IT Team

Indian outsourcer accused of underpaying US workers by $95m per year

Report claims the HCL Technologies firm has committed wage theft and called on the federal government to curb abuses of the visa programme
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Image: Shutterstock via Dennis

13 December 2021

Indian IT outsourcing firm HCL Technologies has been accused of underpaying its workers on H-1B work visas in the US by $95 million annually, with a call issued for the federal government to curb abuses of the programme. H1-B visas are issued to workers in specialised professions requiring a third level education, such as IT.

Thousands of skilled migrants with H-1B visas working as subcontractors for corporations like Google and Disney appear to have been underpaid by at least $95 million, states a new report from the Economic Policy Institute (EPI). The workers were employed by HCL Technologies, which earned $11 billion in revenue last year.

EPI analysis of an internal HCL document, released as part of a whistleblower lawsuit against the firm shows large-scale illegal underpayment of H-1B workers is a core part of the company’s competitive strategy, allowing it to expand its business and increase profits.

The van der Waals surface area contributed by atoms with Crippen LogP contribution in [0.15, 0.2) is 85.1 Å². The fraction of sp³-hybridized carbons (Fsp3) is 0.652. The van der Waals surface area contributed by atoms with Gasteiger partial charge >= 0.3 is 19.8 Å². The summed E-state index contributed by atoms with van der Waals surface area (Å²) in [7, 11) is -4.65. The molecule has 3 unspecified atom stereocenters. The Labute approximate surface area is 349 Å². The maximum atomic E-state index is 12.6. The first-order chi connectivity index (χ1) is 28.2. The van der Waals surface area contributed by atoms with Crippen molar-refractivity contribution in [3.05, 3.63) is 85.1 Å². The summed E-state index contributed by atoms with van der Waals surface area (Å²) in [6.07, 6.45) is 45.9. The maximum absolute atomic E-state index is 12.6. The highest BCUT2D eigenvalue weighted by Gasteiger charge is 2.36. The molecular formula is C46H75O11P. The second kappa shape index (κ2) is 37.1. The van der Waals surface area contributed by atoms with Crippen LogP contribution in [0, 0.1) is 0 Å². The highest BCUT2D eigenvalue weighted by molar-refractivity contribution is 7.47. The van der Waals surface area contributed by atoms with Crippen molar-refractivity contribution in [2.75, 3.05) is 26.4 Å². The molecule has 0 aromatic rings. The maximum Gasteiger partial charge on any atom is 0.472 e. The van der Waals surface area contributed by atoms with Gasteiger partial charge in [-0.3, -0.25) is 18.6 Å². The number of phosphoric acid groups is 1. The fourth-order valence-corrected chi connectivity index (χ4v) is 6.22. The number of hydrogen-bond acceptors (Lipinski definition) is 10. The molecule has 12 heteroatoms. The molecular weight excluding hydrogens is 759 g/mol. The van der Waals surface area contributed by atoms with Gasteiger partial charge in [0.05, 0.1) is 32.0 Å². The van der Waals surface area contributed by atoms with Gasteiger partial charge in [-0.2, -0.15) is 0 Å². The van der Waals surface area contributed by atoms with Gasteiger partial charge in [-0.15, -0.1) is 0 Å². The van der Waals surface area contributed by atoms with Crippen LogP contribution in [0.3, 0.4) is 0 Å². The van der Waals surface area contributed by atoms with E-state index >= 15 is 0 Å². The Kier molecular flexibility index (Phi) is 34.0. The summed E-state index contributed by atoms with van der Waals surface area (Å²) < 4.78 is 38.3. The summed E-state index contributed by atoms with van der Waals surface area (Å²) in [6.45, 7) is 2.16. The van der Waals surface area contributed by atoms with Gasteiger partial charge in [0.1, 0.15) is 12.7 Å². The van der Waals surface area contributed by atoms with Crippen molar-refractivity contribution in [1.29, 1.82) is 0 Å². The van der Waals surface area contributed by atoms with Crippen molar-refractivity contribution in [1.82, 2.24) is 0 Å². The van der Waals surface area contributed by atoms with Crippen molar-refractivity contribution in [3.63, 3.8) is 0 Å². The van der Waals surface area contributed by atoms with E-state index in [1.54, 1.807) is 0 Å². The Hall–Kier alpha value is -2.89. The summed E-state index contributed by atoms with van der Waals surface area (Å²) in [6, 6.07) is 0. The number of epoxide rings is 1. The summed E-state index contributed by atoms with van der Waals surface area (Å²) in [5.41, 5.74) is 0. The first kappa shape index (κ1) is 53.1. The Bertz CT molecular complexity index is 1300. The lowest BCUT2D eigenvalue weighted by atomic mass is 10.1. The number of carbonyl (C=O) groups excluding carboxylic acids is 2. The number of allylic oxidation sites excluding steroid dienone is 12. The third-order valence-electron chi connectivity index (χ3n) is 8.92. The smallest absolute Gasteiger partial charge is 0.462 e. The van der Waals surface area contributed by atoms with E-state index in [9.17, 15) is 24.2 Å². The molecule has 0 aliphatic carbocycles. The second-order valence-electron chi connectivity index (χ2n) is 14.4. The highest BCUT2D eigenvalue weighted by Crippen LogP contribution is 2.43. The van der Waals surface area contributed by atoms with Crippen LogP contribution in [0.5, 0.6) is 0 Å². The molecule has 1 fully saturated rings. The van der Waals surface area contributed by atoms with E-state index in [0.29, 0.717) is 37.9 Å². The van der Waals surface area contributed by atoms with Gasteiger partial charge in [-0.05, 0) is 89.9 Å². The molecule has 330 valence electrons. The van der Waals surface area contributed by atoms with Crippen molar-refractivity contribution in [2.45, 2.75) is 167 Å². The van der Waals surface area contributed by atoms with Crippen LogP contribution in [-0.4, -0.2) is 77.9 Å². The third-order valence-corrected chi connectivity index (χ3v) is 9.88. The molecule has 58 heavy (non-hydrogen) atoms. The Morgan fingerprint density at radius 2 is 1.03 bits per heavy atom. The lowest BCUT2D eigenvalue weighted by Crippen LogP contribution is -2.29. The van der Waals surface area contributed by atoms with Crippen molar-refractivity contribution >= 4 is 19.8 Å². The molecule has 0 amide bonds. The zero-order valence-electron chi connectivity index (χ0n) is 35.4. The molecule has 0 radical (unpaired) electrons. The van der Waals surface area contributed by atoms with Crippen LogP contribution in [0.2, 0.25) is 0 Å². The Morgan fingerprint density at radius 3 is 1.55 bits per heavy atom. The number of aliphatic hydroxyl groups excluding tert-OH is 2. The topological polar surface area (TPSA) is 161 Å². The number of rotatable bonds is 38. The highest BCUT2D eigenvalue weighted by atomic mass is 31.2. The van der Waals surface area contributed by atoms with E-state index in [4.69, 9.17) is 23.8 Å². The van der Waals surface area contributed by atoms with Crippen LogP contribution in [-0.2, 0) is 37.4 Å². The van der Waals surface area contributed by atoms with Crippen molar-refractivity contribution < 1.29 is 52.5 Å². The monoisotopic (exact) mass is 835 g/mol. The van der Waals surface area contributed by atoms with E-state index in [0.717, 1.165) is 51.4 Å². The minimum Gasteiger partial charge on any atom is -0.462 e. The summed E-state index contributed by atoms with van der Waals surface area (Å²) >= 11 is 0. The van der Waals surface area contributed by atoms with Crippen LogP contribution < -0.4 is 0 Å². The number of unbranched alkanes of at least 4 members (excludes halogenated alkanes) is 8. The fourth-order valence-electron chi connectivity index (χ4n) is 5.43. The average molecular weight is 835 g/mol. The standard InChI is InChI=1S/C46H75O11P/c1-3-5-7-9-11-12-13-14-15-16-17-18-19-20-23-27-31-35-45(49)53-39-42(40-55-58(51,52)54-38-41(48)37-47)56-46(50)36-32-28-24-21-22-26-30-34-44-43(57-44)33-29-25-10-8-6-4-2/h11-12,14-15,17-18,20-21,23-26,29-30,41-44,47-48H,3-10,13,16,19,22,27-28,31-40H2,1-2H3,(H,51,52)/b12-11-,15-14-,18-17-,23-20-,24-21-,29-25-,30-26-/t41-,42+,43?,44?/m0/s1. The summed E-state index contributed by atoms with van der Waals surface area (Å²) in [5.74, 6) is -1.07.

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The data from the company’s internal document suggests it underpays H-1B workers in virtually all jobs across all business lines.

The institute said the victims don’t only include H-1B workers, but also US workers who are either displaced or whose wages and working conditions degrade when employers are allowed to underpay skilled migrant workers with impunity.

EPI said that this apparent blatant lawbreaking by one of the leading H-1B outsourcing companies should finally prompt action by the federal government to curb abuses of the H-1B programme. The institute claimed that the abuses are likely to be widespread among H-1B employers as the Department of Labor (DOL) has done virtually nothing to ensure programme integrity by enforcing wage rules.

It added that the DOL props up the abusive outsourcing business model by treating contractor hires differently than direct hires when enforcing the wage and other provisions in the H-1B statute that are supposed to protect H-1B and US workers. This outsourcing loophole allows companies like HCL and large tech companies that use outsourcing firms to get around those provisions.

EPI said that the DOL is in effect subsidising the offshoring of high-paying US jobs in information technology that once served as a pathway to the middle class, including for workers of colour, due to its failure to enforce wage laws or close the outsourcing loophole.

The report stated that HCL earned around $7 billion from its US operations in 2020, ranking eighth in total H-1B approvals with over 4,000 in 2020. It has also received more than 31,000 visas since 2009. It is India’s third-largest IT outsourcing firm, earning 63% of its $11 billion in revenue in 2020 from the US.

It maximises profit by finding H-1B workers who are significantly less expensive to employ than already-employed US workers.

© Dennis Publishing


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